Upon entering the Jemaa el-Fna, an enormous terra-cotta square in the heart of the medina we are at first struck by the sounds of the snake-charmers’ pungi (a wind instrument) mesmerizing the snakes as they wind themselves around the necks and shoulders of somewhat nervous tourists. Fortune tellers, henna artists and monkey-handlers compete for the tourists’ attention and dirhams. Food stalls waft tempting odors: kebabs cooking on braziers, freshly-squeezed orange juice, just-baked breads served with zesty dips.
From the square, we make our way through the Bab Agnaou, Gate, (gate of the hornless ram) the entrance to the royal kasbah in the southern part of the medina. Here you will find the ruined palace of El Badi, and the Saadian Tombs. The ornate gate, made of ochre brick and stone surrounding its horseshoe arch, is decorated with cursive writing and floral designs. El Badi, completed in 1593, then the most opulent palace in the Islamic world, survived less than 100 years.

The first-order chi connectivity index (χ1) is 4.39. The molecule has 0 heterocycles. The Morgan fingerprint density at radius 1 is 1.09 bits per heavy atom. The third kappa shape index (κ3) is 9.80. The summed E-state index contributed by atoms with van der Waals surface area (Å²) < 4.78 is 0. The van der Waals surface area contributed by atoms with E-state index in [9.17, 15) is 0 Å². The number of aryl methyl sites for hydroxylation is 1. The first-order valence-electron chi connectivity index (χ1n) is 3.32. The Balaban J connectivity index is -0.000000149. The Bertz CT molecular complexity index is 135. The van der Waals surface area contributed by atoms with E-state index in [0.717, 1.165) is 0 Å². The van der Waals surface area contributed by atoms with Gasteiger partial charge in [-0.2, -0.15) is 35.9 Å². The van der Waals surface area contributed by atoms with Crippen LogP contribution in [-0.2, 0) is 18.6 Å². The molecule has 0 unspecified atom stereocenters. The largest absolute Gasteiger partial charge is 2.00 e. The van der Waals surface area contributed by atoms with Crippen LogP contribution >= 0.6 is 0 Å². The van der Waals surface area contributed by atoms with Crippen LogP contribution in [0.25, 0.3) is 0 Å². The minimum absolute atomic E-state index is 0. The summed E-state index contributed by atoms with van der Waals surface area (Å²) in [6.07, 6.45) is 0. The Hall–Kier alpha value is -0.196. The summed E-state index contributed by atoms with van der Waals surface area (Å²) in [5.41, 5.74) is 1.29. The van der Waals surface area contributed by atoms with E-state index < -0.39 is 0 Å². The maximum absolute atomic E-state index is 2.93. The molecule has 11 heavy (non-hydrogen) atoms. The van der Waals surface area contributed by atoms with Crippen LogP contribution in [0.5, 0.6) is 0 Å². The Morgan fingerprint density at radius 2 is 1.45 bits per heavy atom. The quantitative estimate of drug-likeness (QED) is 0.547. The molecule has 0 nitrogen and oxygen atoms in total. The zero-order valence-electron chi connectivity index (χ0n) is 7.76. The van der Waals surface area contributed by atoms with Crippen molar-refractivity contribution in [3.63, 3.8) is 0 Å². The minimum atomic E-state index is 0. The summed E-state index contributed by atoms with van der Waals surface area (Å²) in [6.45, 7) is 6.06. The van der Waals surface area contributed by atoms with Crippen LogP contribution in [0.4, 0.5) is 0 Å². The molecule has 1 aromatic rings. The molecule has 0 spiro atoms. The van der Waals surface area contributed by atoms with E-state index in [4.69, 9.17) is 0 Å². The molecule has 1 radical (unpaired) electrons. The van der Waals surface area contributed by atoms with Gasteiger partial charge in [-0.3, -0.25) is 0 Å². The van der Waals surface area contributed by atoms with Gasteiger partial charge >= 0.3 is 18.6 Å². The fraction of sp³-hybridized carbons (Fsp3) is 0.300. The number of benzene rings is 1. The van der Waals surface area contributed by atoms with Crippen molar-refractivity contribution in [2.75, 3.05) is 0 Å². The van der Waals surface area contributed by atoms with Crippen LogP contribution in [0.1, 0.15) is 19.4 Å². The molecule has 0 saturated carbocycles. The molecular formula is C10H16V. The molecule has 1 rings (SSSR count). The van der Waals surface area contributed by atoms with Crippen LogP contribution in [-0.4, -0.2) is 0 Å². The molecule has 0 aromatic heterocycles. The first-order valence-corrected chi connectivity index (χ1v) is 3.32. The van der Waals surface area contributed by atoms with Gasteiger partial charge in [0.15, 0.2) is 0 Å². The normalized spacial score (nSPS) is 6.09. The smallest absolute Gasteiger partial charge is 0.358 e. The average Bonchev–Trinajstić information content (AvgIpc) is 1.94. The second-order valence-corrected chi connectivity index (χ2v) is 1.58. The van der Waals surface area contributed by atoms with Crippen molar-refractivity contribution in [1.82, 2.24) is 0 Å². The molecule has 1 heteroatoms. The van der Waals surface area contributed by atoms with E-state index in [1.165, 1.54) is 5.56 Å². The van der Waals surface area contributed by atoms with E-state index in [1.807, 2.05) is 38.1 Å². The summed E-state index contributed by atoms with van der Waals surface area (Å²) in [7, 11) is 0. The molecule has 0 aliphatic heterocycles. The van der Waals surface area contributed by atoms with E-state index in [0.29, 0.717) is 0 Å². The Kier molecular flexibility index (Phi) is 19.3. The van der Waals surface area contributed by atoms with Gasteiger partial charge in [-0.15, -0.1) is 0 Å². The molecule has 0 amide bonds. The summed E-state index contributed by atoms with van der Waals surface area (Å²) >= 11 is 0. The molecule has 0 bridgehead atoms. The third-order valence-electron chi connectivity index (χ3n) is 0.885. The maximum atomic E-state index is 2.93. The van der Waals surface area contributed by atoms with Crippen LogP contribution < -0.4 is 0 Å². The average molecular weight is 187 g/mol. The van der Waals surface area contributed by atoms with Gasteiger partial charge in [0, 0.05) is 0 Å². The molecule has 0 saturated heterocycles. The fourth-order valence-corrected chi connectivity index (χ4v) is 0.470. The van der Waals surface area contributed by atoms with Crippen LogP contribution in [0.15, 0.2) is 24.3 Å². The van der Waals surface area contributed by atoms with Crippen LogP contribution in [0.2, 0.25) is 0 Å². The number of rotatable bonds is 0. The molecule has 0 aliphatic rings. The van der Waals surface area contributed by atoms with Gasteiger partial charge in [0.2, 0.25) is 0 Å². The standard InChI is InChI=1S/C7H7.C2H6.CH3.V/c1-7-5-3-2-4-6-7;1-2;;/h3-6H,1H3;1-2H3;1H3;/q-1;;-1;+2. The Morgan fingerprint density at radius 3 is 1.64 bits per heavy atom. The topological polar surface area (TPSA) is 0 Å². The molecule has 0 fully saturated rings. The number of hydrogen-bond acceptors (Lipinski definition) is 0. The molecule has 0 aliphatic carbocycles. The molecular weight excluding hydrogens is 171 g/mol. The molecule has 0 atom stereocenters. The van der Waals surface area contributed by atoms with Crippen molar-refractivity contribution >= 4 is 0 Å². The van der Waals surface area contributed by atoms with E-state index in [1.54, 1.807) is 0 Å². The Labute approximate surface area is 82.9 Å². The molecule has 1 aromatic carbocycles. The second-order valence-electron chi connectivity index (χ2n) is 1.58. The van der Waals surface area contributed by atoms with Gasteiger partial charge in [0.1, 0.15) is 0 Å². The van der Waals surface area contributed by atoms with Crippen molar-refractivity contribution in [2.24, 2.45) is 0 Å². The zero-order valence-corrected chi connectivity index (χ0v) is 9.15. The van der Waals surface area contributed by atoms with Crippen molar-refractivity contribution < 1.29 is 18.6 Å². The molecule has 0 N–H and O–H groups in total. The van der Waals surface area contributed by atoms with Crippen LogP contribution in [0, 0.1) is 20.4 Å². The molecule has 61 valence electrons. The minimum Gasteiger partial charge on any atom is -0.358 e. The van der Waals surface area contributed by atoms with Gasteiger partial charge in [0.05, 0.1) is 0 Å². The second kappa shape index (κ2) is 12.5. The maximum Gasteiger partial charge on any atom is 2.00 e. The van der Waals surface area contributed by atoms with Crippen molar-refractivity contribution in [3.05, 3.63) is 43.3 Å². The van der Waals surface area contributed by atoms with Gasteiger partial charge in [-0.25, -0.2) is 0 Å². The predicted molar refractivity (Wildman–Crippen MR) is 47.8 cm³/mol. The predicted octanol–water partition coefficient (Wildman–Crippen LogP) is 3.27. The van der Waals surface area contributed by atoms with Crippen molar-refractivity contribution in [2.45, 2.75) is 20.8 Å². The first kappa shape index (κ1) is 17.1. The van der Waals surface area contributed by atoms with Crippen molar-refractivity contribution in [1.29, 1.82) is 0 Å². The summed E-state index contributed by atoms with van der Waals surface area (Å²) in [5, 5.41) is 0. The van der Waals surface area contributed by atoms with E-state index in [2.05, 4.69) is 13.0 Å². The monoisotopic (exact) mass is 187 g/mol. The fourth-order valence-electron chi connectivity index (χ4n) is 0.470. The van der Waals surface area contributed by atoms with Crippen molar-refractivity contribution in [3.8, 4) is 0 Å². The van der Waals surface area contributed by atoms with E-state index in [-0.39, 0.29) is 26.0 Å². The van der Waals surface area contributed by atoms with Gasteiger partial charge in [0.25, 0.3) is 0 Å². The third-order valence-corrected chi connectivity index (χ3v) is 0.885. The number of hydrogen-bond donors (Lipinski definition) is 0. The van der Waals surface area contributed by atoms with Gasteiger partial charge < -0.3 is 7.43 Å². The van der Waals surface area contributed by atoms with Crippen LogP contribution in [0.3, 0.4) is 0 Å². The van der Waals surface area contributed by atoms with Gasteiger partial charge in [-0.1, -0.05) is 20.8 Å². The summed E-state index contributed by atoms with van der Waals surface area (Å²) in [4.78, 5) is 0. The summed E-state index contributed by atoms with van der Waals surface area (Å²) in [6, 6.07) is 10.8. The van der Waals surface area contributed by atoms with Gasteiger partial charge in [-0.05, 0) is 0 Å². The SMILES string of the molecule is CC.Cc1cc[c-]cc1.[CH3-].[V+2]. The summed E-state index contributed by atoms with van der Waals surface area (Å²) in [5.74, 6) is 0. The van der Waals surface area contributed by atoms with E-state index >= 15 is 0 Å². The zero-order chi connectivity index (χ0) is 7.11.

After the fall of the Saadians, Sultan Ismail Ibn Sharif stripped the walls of its marble, gold and onyx for use in building his new palace at Meknes. The ruins of the palace are echoed in its reflecting pool, inviting you to imagine its former glory. The tombs, walled off to conceal them, were only rediscovered during the 20th century by a French aerial photo, and have been restored to their original splendor.